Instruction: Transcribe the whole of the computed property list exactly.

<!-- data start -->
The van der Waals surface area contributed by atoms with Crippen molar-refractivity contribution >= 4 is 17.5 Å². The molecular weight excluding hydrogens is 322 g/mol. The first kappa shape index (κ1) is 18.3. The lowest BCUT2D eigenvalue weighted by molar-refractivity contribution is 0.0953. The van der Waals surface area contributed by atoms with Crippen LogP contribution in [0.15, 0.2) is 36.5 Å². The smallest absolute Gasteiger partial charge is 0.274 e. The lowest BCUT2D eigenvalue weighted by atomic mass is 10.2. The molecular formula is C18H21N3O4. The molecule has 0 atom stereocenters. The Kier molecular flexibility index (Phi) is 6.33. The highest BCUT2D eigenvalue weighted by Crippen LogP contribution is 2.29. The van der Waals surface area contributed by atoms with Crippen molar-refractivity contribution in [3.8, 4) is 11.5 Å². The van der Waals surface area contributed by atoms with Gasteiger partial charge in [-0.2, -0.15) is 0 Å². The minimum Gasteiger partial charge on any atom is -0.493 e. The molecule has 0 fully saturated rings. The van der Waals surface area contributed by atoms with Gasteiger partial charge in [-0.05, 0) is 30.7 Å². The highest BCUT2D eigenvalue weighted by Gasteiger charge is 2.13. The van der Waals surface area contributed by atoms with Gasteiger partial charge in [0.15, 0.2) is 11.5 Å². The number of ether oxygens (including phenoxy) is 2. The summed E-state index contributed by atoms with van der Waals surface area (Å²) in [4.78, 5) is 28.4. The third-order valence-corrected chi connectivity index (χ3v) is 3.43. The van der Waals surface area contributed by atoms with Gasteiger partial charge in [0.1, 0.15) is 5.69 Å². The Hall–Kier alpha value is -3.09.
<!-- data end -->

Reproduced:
The van der Waals surface area contributed by atoms with Crippen molar-refractivity contribution >= 4 is 17.5 Å². The molecular weight excluding hydrogens is 322 g/mol. The first kappa shape index (κ1) is 18.3. The lowest BCUT2D eigenvalue weighted by molar-refractivity contribution is 0.0953. The van der Waals surface area contributed by atoms with Crippen LogP contribution in [0.15, 0.2) is 36.5 Å². The smallest absolute Gasteiger partial charge is 0.274 e. The lowest BCUT2D eigenvalue weighted by atomic mass is 10.2. The molecular formula is C18H21N3O4. The molecule has 0 atom stereocenters. The Kier molecular flexibility index (Phi) is 6.33. The highest BCUT2D eigenvalue weighted by Crippen LogP contribution is 2.29. The van der Waals surface area contributed by atoms with Crippen molar-refractivity contribution in [3.8, 4) is 11.5 Å². The van der Waals surface area contributed by atoms with Gasteiger partial charge in [-0.2, -0.15) is 0 Å². The minimum Gasteiger partial charge on any atom is -0.493 e. The molecule has 0 fully saturated rings. The van der Waals surface area contributed by atoms with Gasteiger partial charge in [-0.05, 0) is 30.7 Å². The highest BCUT2D eigenvalue weighted by Gasteiger charge is 2.13. The van der Waals surface area contributed by atoms with Gasteiger partial charge in [0.15, 0.2) is 11.5 Å². The number of ether oxygens (including phenoxy) is 2. The summed E-state index contributed by atoms with van der Waals surface area (Å²) in [4.78, 5) is 28.4. The third-order valence-corrected chi connectivity index (χ3v) is 3.43. The van der Waals surface area contributed by atoms with Gasteiger partial charge in [0.1, 0.15) is 5.69 Å². The Hall–Kier alpha value is -3.09.